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Tuesday, January 22, 2013

Defense Acquisitions: How DOD Acquires Weapon Systems and Recent Efforts to Reform the Process

Moshe Schwartz
Specialist in Defense Acquisition

The Department of Defense (DOD) acquires goods and services from contractors, federal arsenals, and shipyards to support military operations. Acquisition is a broad term that applies to more than just the purchase of an item or service; the acquisition process encompasses the design, engineering, construction, testing, deployment, sustainment, and disposal of weapons or related items purchased from a contractor.

As set forth by statute and regulation, from concept to deployment, a weapon system must go through a three-step process of identifying a required (needed) weapon system, establishing a budget, and acquiring the system. These three steps are organized as

  1. The Joint Capabilities Integration and Development System (JCIDS)—for identifying requirements, 
  2. The Planning, Programming, Budgeting, and Execution System (PPBE)—for allocating resources and budgeting, and 
  3. The Defense Acquisition System (DAS)—for developing and/or buying the item. 

Step three, the Defense Acquisition System, uses “milestones” to oversee and mange acquisition programs. At each milestone, a program must meet specific statutory and regulatory requirements before the program can proceed to the next phase of the acquisition process. There are three milestones:

  • Milestone A—initiates technology development, 
  • Milestone B—initiates engineering and manufacturing development, and 
  • Milestone C—initiates production and deployment. 

Both Congress and DOD have been active in trying to improve defense acquisitions. A comprehensive legislative effort to improve weapon system acquisition occurred in May 2009, when Congress passed and the President signed into law the Weapon Systems Acquisition Reform Act of 2009 (S. 454/P.L. 111-23). Key provisions in the act include appointment of a Director of Cost Assessment and Program Evaluation within DOD to establish guidance on cost estimating; appointment of a Director of Developmental Test and Evaluation to develop polices and guidance for conducting developmental testing and evaluation; appointment of a Director of Systems Engineering to develop policies and guidance for the use of systems engineering; and a requirement that the Director of Defense Research and Engineering periodically assess technological maturity of Major Defense Acquisition Programs.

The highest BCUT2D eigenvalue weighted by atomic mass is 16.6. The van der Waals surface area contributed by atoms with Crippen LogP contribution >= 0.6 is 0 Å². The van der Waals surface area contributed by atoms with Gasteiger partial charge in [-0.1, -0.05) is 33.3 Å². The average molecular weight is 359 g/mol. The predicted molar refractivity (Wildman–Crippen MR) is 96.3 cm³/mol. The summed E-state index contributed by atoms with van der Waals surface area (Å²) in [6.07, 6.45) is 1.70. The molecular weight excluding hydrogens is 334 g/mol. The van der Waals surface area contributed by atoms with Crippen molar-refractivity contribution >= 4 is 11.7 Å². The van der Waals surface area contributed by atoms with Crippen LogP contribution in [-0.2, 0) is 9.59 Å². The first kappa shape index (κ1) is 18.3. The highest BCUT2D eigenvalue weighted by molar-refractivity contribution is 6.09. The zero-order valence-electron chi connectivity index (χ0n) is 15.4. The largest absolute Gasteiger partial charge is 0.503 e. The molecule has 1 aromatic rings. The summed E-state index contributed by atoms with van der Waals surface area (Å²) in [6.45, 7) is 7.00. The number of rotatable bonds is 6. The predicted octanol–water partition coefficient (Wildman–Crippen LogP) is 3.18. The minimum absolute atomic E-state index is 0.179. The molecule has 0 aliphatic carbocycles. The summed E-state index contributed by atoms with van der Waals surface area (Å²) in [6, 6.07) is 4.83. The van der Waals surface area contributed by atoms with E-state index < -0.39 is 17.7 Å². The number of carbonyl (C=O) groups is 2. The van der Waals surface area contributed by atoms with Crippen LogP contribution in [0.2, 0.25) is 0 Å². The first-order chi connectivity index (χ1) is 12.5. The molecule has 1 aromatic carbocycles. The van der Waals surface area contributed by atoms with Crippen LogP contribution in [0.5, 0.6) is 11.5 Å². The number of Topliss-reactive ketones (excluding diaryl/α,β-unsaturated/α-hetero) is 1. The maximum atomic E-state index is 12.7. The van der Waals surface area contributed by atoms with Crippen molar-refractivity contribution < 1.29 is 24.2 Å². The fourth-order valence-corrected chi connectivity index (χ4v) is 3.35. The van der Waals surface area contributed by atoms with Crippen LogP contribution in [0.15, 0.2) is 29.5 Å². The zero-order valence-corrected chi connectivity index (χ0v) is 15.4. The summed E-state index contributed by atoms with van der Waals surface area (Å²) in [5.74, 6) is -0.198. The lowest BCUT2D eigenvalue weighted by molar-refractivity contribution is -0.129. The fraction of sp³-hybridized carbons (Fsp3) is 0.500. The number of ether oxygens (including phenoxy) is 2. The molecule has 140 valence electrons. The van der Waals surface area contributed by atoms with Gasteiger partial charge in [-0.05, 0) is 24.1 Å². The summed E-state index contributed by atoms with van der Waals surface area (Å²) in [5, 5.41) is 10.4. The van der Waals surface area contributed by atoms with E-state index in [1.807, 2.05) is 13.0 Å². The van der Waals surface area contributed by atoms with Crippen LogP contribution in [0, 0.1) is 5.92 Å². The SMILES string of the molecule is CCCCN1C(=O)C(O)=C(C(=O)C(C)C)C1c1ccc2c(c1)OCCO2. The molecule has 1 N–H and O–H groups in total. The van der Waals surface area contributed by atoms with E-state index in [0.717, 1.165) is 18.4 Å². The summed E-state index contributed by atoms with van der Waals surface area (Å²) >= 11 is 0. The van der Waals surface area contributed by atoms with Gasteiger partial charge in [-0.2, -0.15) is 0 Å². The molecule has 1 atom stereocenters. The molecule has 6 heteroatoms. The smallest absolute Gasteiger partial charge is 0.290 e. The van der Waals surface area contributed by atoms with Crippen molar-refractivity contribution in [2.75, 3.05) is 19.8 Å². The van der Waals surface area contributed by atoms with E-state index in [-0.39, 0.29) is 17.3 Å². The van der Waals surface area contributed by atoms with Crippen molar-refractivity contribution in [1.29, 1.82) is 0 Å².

One of DOD’s main efforts to improve acquisitions is the better buying power initiative. In 2010, DOD issued a memorandum Better Buying Power: Guidance for Obtaining Greater Efficiency and Productivity in Defense Spending. In November 2012, DOD launched the "Better Buying Power 2.0" initiative, an update to the original effort. The update included some modifications of the original memorandum. For example, the original effort called for increased use of fixed-price contracts; the new version emphasizes the use of an appropriate contract type, depending on the circumstances. Perhaps the most significant change is the added emphasis on improving and professionalizing the acquisition workforce.

Date of Report: January 2, 2013
Number of Pages: 20
Order Number: RL34026
Price: $29.95

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